My love of wood I owe to my Great Uncle Albert. I have a picture when I am about 4 helping him in his shop. He loved wood but was not a very “fine” carpenter. For him you could never build it to sturdy with more wood and of course this was reinforced by more screws. I loved what he exposed me to but decided I wanted to become the best carpenter I could be and that would mean finding a teacher to help me reach that goal.
I met a luthier when I was about 12 and was all to happy to sweep and clean his shop in exchange of talking to him and gleaning a few hints of how to become a better carpenter. I was so excited when he asked if I would like to help him build a violin. That joy quickly faded when he told me that despite the fact he had every power tool known to man, I would not be allowed to use any of them. Instead he open a cabinet that held coffin planes, augers, braces and of handsaws. Most of them were 50 to 200 years old. But then he explained why. He said, “Anyone can force a tool to make wood do what he wants, but a carpenter must learn to listen to the wood, feel the wood, and work with each piece to get the best results. Every piece of wood has its uses. The grain, weight, and shape decides what it is. When you use hand tools you learn to work with the grain so you learn to look at the grain before you start. You notice if the wood has a split because you spend more time looking at it. As the wood becomes thinner, you listen to the sounds it makes. Only after you master the hand tools can you fully become a carpenter.”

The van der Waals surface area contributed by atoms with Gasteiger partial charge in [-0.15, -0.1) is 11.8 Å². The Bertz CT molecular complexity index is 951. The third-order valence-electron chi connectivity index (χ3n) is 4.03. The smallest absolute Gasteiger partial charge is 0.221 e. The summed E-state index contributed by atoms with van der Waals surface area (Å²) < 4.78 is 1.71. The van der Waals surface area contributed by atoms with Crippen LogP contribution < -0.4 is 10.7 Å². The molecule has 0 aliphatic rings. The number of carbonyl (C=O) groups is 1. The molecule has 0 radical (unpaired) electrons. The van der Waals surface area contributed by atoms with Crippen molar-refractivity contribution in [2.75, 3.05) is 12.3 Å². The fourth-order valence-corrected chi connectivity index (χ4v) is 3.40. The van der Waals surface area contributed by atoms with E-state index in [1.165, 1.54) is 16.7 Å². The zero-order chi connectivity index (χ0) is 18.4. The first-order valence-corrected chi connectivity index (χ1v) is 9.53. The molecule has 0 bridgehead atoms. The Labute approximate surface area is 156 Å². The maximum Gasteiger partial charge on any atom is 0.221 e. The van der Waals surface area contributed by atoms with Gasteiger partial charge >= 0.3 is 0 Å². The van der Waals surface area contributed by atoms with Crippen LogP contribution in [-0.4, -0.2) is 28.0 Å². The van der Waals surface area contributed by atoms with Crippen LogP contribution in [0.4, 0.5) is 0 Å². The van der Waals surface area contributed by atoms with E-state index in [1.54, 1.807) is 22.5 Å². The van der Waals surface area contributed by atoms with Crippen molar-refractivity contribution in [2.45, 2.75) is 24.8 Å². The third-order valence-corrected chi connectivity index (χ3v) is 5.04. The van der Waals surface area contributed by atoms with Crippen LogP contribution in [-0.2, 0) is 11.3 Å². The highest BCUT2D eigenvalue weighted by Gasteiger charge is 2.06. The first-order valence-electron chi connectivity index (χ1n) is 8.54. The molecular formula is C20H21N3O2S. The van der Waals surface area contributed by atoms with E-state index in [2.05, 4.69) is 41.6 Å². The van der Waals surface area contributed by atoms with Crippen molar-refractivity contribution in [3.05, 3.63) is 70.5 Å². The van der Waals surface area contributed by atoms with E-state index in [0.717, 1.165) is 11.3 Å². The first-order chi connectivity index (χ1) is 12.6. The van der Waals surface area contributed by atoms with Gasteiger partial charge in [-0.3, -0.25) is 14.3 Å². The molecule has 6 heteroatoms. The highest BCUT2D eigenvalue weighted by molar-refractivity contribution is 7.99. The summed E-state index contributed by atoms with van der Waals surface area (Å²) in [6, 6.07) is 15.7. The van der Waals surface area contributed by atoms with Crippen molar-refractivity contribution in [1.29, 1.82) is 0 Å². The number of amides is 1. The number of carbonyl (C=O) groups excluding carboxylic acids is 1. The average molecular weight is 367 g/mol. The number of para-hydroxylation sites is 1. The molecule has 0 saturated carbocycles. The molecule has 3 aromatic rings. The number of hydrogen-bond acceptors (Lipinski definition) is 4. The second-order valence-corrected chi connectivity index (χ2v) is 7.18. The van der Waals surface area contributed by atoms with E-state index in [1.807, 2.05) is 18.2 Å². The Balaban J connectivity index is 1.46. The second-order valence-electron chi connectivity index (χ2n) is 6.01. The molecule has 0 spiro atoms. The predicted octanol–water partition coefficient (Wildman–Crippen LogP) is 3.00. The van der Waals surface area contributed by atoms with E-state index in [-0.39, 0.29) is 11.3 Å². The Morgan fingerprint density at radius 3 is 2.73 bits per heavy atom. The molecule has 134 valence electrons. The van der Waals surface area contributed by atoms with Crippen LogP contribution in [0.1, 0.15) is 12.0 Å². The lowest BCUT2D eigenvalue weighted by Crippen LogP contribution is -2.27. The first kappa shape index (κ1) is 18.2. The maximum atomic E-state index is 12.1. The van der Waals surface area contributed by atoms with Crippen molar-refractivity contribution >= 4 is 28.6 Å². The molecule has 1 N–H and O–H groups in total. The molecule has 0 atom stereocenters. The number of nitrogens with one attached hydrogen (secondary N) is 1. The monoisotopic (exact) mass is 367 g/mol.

Sadly my family moved away and so my lessons were cut short, but he open my eyes to a new way to look at wood.
I spent years building homes to make a living but often you would find me setting down the power tools to use old fashioned hand tools.
When I left construction due to MS I resumed my love of finer wood working. I was soon asked to donate a few pieces of my work for a charity auction and then invited to sell in galleries in a few different states. I then started teaching wood turning for art, as well as wood sculpting. All this time using as many vintage tools I could acquire.
I can no longer produce enough volume as needed to stay in the galleries so wood working is now just a hobby for me that I cannot live without. The nice thing is that means no time tables. I am back to learning the art of antique hand tools and loving it! I will never become the master carpenter I had hoped to become but I take great pride in knowing I have done my best and have had many masters that have been willing to help me on my journey.
So this blog is for the love of vintage tools, the treasures found, the projects made, and the people who aid in the journey.